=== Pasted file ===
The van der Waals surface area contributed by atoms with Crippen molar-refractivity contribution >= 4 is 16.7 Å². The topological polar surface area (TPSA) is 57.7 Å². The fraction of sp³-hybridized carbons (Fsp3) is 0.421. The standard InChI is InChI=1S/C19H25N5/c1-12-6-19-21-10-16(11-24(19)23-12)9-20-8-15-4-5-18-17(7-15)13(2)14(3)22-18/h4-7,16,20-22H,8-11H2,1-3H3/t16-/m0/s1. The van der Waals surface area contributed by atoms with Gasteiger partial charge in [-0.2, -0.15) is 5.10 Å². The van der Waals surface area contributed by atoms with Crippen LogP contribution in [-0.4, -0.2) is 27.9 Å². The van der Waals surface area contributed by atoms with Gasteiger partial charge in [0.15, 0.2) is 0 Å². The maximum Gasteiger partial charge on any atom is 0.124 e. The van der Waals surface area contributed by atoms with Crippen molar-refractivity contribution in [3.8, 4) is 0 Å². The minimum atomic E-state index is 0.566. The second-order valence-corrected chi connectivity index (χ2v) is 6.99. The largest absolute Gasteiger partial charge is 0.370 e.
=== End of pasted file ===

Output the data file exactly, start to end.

The van der Waals surface area contributed by atoms with Crippen molar-refractivity contribution >= 4 is 16.7 Å². The topological polar surface area (TPSA) is 57.7 Å². The fraction of sp³-hybridized carbons (Fsp3) is 0.421. The standard InChI is InChI=1S/C19H25N5/c1-12-6-19-21-10-16(11-24(19)23-12)9-20-8-15-4-5-18-17(7-15)13(2)14(3)22-18/h4-7,16,20-22H,8-11H2,1-3H3/t16-/m0/s1. The van der Waals surface area contributed by atoms with Gasteiger partial charge in [-0.2, -0.15) is 5.10 Å². The van der Waals surface area contributed by atoms with Crippen LogP contribution in [-0.4, -0.2) is 27.9 Å². The van der Waals surface area contributed by atoms with Gasteiger partial charge in [0.15, 0.2) is 0 Å². The maximum Gasteiger partial charge on any atom is 0.124 e. The van der Waals surface area contributed by atoms with Crippen molar-refractivity contribution in [3.8, 4) is 0 Å². The minimum atomic E-state index is 0.566. The second-order valence-corrected chi connectivity index (χ2v) is 6.99. The largest absolute Gasteiger partial charge is 0.370 e.